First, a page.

The main aim of Occupational Therapy is to help people overcome the effect of health problems and disability using practical strategies and support. Occupational therapists can help people with movement problems (in a similar way to physiotherapy), but they can also help if you have fatigue, pain, dissociative seizures, cognitive difficulties, low confidence, anxiety and low mood to name just a few. The ‘occupation’ in occupational therapy does not only refer to paid work, but also to all other daily activities that you may want to complete in your day (getting washed and dressed, meal preparation, housework, child care, leisure activities, shopping, using public transport etc). What you work on with your occupational therapist will be based on the goals that you set. Occupational therapists will work with you to identify the impact that your symptoms are having on your ability to carry out your daily activities. You will then work together to develop strategies to overcome barriers to participation, improve your abilities, independence and confidence.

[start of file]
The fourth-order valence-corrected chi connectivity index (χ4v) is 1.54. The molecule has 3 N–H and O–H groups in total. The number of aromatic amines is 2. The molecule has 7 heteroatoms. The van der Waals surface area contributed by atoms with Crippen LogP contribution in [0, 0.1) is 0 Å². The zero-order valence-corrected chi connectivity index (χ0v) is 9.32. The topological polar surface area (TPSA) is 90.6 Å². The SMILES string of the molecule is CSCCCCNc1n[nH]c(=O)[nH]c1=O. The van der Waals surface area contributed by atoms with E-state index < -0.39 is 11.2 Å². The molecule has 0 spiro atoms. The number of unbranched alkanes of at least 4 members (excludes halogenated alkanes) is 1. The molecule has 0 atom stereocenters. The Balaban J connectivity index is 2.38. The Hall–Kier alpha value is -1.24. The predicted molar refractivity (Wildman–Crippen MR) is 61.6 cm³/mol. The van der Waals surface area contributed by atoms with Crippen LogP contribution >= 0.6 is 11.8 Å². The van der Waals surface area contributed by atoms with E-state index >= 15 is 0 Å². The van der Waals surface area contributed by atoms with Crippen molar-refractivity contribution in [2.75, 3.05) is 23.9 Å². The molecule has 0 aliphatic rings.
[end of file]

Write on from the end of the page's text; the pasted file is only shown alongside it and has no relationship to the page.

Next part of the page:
Both physiotherapists and occupational therapists sometimes provide mobility equipment (such as crutches and wheelchairs), as well as other adaptive aids and environmental modifications (such as rails and ramps). Providing equipment is a complex issue. Many people with FND have the experience of being told they should not use adaptive equipment. The reason why clinicians tell people this is that it is widely believed that adaptive equipment changes the way we move in a way that could prevent or delay improvement. Also, equipment often causes secondary problems such as joint pain and muscle deconditioning. Therefore, in most cases, it is usually better to avoid unnecessary equipment use, especially early after symptoms have first started. It is a different situation if a person is in danger without equipment or if a person continues to experience disabling symptoms after they have completed treatment. In such cases, the right equipment can improve independence and quality of life. We recommend taking a common sense approach when thinking about using equipment and getting advice from a physiotherapist or occupational therapist who understands FND.